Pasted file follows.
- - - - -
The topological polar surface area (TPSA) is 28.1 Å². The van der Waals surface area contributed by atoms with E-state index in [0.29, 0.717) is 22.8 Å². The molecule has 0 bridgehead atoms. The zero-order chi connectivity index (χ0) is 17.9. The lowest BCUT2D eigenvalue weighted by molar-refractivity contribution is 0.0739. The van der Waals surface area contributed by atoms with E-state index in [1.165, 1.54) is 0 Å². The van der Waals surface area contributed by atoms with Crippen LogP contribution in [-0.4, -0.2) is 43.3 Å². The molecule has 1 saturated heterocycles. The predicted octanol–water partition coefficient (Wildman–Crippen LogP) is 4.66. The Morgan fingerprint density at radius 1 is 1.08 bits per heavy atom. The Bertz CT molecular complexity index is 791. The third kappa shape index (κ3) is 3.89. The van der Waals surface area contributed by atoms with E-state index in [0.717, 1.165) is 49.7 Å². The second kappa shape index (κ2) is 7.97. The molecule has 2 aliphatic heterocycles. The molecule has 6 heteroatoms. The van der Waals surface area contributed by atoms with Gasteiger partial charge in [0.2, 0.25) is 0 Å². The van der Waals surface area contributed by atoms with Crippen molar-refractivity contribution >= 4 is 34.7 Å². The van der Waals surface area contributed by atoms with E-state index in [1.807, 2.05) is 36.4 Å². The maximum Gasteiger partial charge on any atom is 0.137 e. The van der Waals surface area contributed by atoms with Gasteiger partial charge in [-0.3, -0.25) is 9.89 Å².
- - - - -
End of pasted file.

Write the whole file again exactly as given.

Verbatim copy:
The topological polar surface area (TPSA) is 28.1 Å². The van der Waals surface area contributed by atoms with E-state index in [0.29, 0.717) is 22.8 Å². The molecule has 0 bridgehead atoms. The zero-order chi connectivity index (χ0) is 17.9. The lowest BCUT2D eigenvalue weighted by molar-refractivity contribution is 0.0739. The van der Waals surface area contributed by atoms with E-state index in [1.165, 1.54) is 0 Å². The van der Waals surface area contributed by atoms with Crippen LogP contribution in [-0.4, -0.2) is 43.3 Å². The molecule has 1 saturated heterocycles. The predicted octanol–water partition coefficient (Wildman–Crippen LogP) is 4.66. The Morgan fingerprint density at radius 1 is 1.08 bits per heavy atom. The Bertz CT molecular complexity index is 791. The third kappa shape index (κ3) is 3.89. The van der Waals surface area contributed by atoms with E-state index in [0.717, 1.165) is 49.7 Å². The second kappa shape index (κ2) is 7.97. The molecule has 2 aliphatic heterocycles. The molecule has 6 heteroatoms. The van der Waals surface area contributed by atoms with Gasteiger partial charge in [0.2, 0.25) is 0 Å². The van der Waals surface area contributed by atoms with Crippen molar-refractivity contribution >= 4 is 34.7 Å². The van der Waals surface area contributed by atoms with E-state index in [1.807, 2.05) is 36.4 Å². The maximum Gasteiger partial charge on any atom is 0.137 e. The van der Waals surface area contributed by atoms with Gasteiger partial charge in [-0.3, -0.25) is 9.89 Å².